Socially responsible investing has been putting billions of dollars to work for social change for decades.
In some cases, the strategy means avoiding certain sectors. Religious organizations, for instance, steer clear of alcohol, firearms, tobacco and other “sin” stocks.
Some investors focus on companies that are already socially responsible to help them thrive, while starving competitors that are less responsible.
And others aim to change the practices at the companies themselves. By buying enough shares to get a seat at the table, they have a voice in issues like climate change, worker’s rights and gender discrimination.
For several years now, investors and advisers have applied the socially responsible lens to creating portfolios that consider racial inclusion and diversity. The social unrest incited by the killing of a Black man, George Floyd, by a Minneapolis police officer has added urgency to the movement.
“We had our own list of publicly traded companies that we’ve been excluding from our portfolios for years,” said Rachel J. Robasciotti, chief executive and founder of Robasciotti & Philipson, an investment adviser. “We never thought there was a reason to share that. But now we are saying, here are the companies we don’t invest in and why.”
How investments are made to promote this goal varies. But the different strategies are working toward a similar objective: to get companies and municipalities to operate more equitably.
Investing to force change
Allocating capital is an expression of belief, starting with the belief that the investment is going to grow over time. But it can also be a means to force, support or accelerate change within an organization.
The trouble is, perfect is the enemy of good.
Companies are on a continuum: They are good at some things but not everything, said Erika Karp, founder and chief executive of Cornerstone Capital.
That means investors should know what they want and what they will accept. “Do you want to divest or do you want to engage with companies and push for change?” Karp said. “Both are OK. You just need to be consistent.”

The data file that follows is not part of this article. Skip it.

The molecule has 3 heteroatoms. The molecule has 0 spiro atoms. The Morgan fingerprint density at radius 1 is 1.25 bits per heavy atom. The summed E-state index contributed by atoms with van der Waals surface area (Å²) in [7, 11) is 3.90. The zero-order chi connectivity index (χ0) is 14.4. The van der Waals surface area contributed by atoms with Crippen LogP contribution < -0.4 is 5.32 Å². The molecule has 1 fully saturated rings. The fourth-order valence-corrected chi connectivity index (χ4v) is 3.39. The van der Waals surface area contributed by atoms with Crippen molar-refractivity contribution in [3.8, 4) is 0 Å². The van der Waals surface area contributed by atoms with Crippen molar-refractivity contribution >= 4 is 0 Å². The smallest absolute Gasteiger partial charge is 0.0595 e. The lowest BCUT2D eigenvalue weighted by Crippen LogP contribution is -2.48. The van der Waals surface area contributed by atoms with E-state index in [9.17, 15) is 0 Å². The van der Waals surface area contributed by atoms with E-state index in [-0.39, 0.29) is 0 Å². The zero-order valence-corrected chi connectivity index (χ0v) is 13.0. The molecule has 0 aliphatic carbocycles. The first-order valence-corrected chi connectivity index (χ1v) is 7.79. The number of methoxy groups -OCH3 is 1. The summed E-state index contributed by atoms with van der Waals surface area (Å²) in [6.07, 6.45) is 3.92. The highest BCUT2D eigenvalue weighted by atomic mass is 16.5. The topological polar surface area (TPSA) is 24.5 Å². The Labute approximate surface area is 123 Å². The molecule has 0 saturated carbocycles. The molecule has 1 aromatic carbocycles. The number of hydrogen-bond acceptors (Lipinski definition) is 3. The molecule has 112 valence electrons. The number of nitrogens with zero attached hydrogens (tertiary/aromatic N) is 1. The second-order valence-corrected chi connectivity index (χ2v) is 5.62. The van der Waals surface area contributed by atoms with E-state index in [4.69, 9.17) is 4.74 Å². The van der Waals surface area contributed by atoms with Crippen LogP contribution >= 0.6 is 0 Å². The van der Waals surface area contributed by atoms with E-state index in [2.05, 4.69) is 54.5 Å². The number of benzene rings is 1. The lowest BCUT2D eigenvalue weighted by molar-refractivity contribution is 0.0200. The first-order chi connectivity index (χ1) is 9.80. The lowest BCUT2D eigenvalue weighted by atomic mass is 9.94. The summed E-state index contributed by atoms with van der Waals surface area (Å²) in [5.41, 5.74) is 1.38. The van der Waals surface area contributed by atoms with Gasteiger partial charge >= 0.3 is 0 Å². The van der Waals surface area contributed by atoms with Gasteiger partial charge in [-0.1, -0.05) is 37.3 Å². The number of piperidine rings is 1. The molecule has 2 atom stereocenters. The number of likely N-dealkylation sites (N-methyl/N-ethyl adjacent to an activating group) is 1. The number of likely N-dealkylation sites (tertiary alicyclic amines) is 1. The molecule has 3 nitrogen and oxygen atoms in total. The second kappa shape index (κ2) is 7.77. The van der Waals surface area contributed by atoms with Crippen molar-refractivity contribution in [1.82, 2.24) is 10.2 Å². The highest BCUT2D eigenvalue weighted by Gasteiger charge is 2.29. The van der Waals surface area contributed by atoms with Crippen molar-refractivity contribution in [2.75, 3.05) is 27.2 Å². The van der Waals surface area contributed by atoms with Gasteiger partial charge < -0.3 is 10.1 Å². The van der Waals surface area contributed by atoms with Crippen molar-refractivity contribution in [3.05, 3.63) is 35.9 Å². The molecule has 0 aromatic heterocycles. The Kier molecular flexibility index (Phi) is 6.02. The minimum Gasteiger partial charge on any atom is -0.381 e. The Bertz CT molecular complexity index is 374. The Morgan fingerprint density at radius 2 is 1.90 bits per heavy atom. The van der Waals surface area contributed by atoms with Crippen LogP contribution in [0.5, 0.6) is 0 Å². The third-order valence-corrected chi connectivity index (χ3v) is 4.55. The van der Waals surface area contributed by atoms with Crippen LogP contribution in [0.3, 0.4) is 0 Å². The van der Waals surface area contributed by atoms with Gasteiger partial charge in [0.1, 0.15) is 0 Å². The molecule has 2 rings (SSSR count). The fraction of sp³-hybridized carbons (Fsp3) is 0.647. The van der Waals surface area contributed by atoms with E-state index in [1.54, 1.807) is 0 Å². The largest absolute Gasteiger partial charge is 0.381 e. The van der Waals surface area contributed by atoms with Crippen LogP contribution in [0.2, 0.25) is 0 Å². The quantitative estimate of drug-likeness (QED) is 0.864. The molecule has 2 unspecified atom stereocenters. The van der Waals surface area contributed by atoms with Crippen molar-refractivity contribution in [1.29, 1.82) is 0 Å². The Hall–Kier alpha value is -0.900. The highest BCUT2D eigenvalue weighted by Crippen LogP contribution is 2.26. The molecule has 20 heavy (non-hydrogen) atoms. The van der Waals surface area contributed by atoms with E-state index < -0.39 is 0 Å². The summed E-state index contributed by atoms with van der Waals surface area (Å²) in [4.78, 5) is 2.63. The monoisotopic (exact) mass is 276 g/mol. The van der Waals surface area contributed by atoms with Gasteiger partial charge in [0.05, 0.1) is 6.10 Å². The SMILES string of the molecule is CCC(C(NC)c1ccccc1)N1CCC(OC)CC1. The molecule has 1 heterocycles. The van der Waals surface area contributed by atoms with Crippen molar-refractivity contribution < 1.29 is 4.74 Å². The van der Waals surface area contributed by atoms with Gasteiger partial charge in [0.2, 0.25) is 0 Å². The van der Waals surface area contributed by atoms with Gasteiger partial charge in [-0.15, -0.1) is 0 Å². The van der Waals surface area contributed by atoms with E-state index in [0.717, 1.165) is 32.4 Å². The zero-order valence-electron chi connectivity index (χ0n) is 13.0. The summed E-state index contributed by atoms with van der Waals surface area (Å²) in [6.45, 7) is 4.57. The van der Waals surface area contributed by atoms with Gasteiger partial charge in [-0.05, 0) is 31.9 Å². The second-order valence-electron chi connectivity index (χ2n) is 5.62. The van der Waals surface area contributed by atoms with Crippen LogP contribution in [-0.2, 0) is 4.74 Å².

Look for companies that are making changes and becoming more inclusive, she said. That momentum is a more important indicator than a score that may be stagnant. It’s also a barometer of a company’s intellectual honesty.
“Don’t tell me you’re all in for racial justice and then you don’t even make an attempt to drive executives of color into leadership roles,” she said.
Many of the basic tenants of the environmental, social and governance investment analysis apply to racial inclusion, said John Streur, president and chief executive of Calvert Research and Management.
“You certainly pick up quickly on board diversity,” he said. More telling is whether companies publicly disclose their diversity filings to the Equal Employment Opportunity Commission. They are required to make the report to the commission but do not have to publicly say what the results are.
“Only a few give you the data, and they’re not all great at all,” he said. Calvert is pushing companies it invests in to make those disclosures.
And individual investors should vote for the initiatives on their annual proxies, Streur said. Last year, of the 30 proxy initiatives related to diversity and inclusion that Calvert supported, only four passed, he said.
Screening out bad apples
Some managers take exception with an approach known as “best in class” because investors are still providing capital to industries that are against their interests. The best-run oil company, for example, is still pulling fossil fuels out of the ground.
“It’s really taking a stance that this business should not exist,” said Robasciotti, of Robasciotti & Philipson, which is majority owned by women and Blacks. “The ‘best in class’ allows unsustainable businesses to continue.”
With a focus on social justice, her firm created a list of companies it would not invest in because of work they do in six sectors: prisons, immigrant detention, bail, surveillance, for-profit colleges and involvement in the occupied territories like the West Bank.
The list includes companies that indirectly support racial injustice, she said. like the food service companies Sodexo and Aramark for their prison work and Amazon for its facial recognition software.
The firm puts all clients into tailored portfolios based on return on investment and social equity. Other areas of focus are gender and economic equality and climate change.
“Allowing investors to pick and choose makes the investor feel good, but it doesn’t push the movement forward, and that’s what we want to do,” she said. “It’s that solidarity that matters.”